Common Conditions Related to Pain in the Upper Body
A biceps tendon rupture is a full tear of one or both of the biceps muscle/tendons caused from a quick contraction against resistance, falling onto an outstretched arm, weightlifting, or overuse. The bicep muscle is made up of two heads which help control motion at the shoulder, elbow, and forearm making it more susceptible to potential injury. This type of injury more commonly occurs in the dominant arm in individuals with prior arm pathology due to poor mechanics, muscular compensation, certain medications, trauma and/or tendon wear over time. When one or both of the bicep muscles are torn you can see a bulge in the front of your arm known as the “Popeye” sign where the muscle becomes coiled beneath the skin. Depending on your age and activity level requirements, a bicep tendon rupture can be managed conservatively with physical therapy from CityPT. We can also assist those who undergo bicep tendon repairs to return to optimal function of the arm.
Elbow bursitis is inflammation of the small fluid filled sac that reduces friction between muscle, tendon, skin, and bone at the elbow joint. It is also known as olecranon bursitis and is caused by direct trauma, infection, or repetitive overuse. When the bursa is inflamed this can cause swelling, pain, tenderness, redness and/or limited range of motion. Physical therapy from CityPT can conservatively speed up the recovery process by educating you on optimal daily ergonomics, stretching, and anti-inflammatory techniques.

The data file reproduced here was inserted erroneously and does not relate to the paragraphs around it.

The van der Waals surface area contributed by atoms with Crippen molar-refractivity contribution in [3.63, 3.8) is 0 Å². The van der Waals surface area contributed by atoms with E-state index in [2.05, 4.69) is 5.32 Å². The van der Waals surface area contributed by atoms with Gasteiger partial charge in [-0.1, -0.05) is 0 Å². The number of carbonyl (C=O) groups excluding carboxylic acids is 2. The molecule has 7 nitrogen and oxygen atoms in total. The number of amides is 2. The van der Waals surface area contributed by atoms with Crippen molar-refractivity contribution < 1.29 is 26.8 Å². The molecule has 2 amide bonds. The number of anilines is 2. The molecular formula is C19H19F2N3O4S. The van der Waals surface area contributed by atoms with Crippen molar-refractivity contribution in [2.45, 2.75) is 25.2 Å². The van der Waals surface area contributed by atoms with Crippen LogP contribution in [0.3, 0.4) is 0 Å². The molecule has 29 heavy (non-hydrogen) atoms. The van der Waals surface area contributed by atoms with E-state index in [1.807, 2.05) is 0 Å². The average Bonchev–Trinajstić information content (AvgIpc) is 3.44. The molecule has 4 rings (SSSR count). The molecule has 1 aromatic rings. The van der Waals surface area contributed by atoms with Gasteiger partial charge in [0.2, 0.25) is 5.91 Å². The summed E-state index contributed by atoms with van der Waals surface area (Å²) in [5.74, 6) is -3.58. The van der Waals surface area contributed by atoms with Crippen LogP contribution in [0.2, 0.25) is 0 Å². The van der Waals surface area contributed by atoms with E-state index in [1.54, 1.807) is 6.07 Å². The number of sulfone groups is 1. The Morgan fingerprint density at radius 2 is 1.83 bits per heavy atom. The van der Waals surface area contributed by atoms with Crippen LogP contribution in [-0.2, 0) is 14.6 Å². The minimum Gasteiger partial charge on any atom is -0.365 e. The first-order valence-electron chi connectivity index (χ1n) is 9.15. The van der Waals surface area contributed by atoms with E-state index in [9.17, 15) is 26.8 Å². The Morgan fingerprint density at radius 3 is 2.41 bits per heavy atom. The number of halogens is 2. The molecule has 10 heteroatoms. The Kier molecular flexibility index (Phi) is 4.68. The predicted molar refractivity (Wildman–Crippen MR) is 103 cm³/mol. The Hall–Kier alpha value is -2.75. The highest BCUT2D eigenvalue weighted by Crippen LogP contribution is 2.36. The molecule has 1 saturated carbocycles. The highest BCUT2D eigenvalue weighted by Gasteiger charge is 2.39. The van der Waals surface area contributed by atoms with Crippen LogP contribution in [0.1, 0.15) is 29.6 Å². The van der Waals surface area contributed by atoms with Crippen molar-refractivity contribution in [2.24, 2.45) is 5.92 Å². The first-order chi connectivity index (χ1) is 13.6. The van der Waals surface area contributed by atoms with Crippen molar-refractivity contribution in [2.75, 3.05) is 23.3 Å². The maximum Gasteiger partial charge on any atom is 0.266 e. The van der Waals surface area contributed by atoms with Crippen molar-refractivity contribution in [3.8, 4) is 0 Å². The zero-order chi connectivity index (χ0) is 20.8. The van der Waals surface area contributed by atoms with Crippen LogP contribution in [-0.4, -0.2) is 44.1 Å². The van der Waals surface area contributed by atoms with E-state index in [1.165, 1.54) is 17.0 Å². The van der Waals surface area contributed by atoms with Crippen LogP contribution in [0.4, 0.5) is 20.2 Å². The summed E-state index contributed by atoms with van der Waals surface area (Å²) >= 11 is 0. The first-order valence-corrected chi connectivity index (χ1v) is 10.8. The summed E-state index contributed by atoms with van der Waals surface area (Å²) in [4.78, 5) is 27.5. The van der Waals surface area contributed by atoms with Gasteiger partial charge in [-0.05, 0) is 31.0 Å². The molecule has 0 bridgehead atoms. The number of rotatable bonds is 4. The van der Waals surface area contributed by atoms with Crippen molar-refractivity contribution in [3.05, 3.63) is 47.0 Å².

Golfer's elbow, or medial epicondylitis is pain on the inside (pinky side) of the elbow due to overuse and irritation in tendons that control motion at the elbow, wrist and forearm. This tendon injury can occur over time or due to an acute trauma. Common symptoms include pain, stiffness, numbness, decreased grip strength, and reduced function of the forearm and wrist. A full physical therapy examination of the neck and arm are recommended as injuries at the elbow joint are commonly due to dysfunctions in the shoulder and shoulder blade. Your CityPT physical therapist can find the right stretching exercises, strengthening routine, bracing techniques, and ergonomic training to reduce inflammation while allowing you to continue with your daily activities.
Tennis elbow, or lateral epicondylitis is pain on the outside (thumb side) of the elbow due to overuse and irritation in tendons that control motion at the forearm and wrist. This is the most common overuse injury in the elbow and is caused from repetitive activities with gripping like tennis, racket sports, physical labor professions, and even desk jobs. This tendon injury can occur over time or due to an acute trauma. Common symptoms include pain, stiffness, numbness, decreased grip strength, and reduced function of the forearm and wrist. A CityPT physical therapist can find the right stretching exercises, strengthening routine, bracing techniques, and ergonomic training to reduce inflammation while allowing you to continue with your daily activities.
Thoracic outlet syndrome is the compression of nerves, veins, and or arteries that supply the neck, shoulder, elbow, hand and fingers. There are several areas that can become narrowed in the thoracic outlet causing these nerves and vessels to be pressed upon thus leading to weakness, numbness, tingling, swelling, discoloration, and/or pain within the face, neck, and arm. Several factors can lead to the development of TOS, and there are multiple types of TOS which your therapist can diagnose based on your symptom description, examination and testing. Conservative management through physical therapy is effective at improving function, reducing pain, and alleviating symptoms. A CityPT physical therapist can determine which range of motion, nerve mobility, stretching, and strengthening exercises are appropriate for your type of thoracic outlet syndrome and help you get back to your normal daily life.